The Home Office is looking into reports that hundreds of foreign offenders have been freed from secure hospitals with no consideration given to deportation.
John Reid has admitted to another Home Office mistake
The Sun says police are seeking up to 500 former mental patients, including murderers, rapists and paedophiles.
The Home Office said Home Secretary John Reid had ordered officials to identify exactly how many foreigners had passed through UK secure hospitals.
Police are still seeking some of more than 1,019 foreigners freed from jail.
Updating MPs on the foreign prisoner crisis earlier this week, Mr Reid admitted no information on the nationality of offenders in mental institutions had been collected and none had been considered for deportation or even referred to the Immigration and Nationality Directorate.
The three secure hospitals in England where mentally-ill prisoners are held are at Broadmoor in Berkshire, Rampton in Nottinghamshire and Ashworth on Merseyside.
A Home Office spokesman said if any of the "mentally disordered offenders whose restrictions have ended" could now be "identified as foreign nationals" they would "be considered for deportation as soon as possible".
No-one is discharged from a secure hospital without their cases being considered by a mental health tribunal.
But shadow home secretary David Davis said: "Given the fact that these criminals have been deemed mentally ill, presumably it is even harder to predict whether they continue to be a risk to the public.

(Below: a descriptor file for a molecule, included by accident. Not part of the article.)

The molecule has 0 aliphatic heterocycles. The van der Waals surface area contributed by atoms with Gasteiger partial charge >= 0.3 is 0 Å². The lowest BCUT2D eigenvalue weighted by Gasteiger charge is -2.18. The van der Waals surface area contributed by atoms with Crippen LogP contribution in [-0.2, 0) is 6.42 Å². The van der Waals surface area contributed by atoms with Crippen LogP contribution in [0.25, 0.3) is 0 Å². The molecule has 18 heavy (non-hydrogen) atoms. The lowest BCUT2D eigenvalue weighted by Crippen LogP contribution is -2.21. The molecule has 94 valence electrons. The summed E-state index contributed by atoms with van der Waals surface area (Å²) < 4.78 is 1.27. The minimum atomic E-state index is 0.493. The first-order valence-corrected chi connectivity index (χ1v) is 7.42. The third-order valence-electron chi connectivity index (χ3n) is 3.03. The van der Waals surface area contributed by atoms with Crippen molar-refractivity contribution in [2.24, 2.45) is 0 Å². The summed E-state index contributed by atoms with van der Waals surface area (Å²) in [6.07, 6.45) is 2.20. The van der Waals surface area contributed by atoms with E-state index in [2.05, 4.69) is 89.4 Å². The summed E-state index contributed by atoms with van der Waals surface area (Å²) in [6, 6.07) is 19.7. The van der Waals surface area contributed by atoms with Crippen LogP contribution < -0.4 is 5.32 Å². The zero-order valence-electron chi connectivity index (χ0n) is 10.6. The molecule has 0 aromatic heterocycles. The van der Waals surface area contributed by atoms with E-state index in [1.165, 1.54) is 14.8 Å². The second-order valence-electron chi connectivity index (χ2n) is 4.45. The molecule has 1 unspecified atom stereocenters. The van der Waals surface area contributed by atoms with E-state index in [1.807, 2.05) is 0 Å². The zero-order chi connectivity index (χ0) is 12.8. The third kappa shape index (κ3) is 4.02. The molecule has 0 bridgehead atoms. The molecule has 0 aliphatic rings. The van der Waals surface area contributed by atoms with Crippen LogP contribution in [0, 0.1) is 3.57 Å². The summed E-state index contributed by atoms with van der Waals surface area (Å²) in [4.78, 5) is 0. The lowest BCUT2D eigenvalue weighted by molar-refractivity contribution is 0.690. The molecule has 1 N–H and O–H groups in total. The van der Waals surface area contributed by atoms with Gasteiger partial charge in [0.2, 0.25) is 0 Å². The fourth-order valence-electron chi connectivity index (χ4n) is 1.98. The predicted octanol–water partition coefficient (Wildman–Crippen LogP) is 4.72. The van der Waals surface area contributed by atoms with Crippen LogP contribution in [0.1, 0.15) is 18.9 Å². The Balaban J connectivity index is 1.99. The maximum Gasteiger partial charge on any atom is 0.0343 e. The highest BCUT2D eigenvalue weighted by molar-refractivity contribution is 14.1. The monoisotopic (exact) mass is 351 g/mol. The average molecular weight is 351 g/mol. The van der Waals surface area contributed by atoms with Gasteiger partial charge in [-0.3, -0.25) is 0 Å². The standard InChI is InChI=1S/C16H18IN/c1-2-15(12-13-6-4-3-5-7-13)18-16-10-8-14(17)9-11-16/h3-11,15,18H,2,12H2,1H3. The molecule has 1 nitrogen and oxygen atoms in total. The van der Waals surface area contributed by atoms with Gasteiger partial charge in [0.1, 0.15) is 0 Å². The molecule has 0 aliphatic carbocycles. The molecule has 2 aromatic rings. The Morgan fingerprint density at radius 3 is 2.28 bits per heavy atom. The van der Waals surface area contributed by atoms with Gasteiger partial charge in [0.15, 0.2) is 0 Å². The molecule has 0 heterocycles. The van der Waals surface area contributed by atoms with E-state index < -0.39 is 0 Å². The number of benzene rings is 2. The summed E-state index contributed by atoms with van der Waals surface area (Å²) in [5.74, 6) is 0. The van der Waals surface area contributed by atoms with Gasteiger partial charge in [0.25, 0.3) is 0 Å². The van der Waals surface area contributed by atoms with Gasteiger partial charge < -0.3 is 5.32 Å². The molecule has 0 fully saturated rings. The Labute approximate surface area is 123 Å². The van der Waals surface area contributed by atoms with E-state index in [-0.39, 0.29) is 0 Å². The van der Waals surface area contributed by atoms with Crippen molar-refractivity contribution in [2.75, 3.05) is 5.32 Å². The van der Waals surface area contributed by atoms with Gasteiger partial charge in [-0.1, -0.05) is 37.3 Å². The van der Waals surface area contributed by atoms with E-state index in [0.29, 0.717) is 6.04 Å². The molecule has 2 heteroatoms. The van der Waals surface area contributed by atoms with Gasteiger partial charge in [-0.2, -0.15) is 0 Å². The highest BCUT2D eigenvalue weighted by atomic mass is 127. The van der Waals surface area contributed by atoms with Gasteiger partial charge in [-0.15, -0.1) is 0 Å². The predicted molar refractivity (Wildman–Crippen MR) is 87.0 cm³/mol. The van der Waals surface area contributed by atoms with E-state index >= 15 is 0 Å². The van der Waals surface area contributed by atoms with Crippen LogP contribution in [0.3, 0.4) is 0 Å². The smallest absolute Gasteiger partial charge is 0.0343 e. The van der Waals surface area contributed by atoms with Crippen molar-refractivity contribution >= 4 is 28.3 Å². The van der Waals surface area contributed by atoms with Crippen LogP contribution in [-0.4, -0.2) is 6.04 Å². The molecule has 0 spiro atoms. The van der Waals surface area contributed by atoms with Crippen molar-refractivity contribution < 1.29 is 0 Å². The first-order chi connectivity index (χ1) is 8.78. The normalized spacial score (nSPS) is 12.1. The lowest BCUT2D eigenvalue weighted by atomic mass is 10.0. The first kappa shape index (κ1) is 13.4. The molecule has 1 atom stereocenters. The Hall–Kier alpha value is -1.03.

"This is a matter of serious risk to the public.
"John Reid should have told us all and notified every chief of police in the country as soon as it became clear an error had been made.
"This is a desperately serious problem for a Home Office already in crisis."
Marjorie Wallace, chief executive of mental health charity Sane, said foreign offenders were "at especially high risk" of suffering "returning mental illness or disorder" because they were "dispossessed from their own countries" and less likely to have "close family or community support".
"Such patients should be monitored closely for their own support and protection and that of others... to ensure that after release they receive any treatment they may need to prevent relapse."
Former minister Barbara Roche said the Home Office should no longer compile figures.
Ms Roche, a former Home Office minister, told BBC Radio 4's Today programme: "We ought to have independent statistics on immigration and asylum.
"We ought to have something like the Electoral Commission that can give advice to government and would give some independence to the whole range of statistics that we see coming out."
She said the Home Office had been "caught by surprise" because it focused on criminal justice policy rather than issues of immigration and asylum.
Ms Roche added that the system was being "increasingly overwhelmed" and said both the government and officials had to sort the problems out.
While there are good officials, other ones did not know what being in charge of a modern department was all about, she added.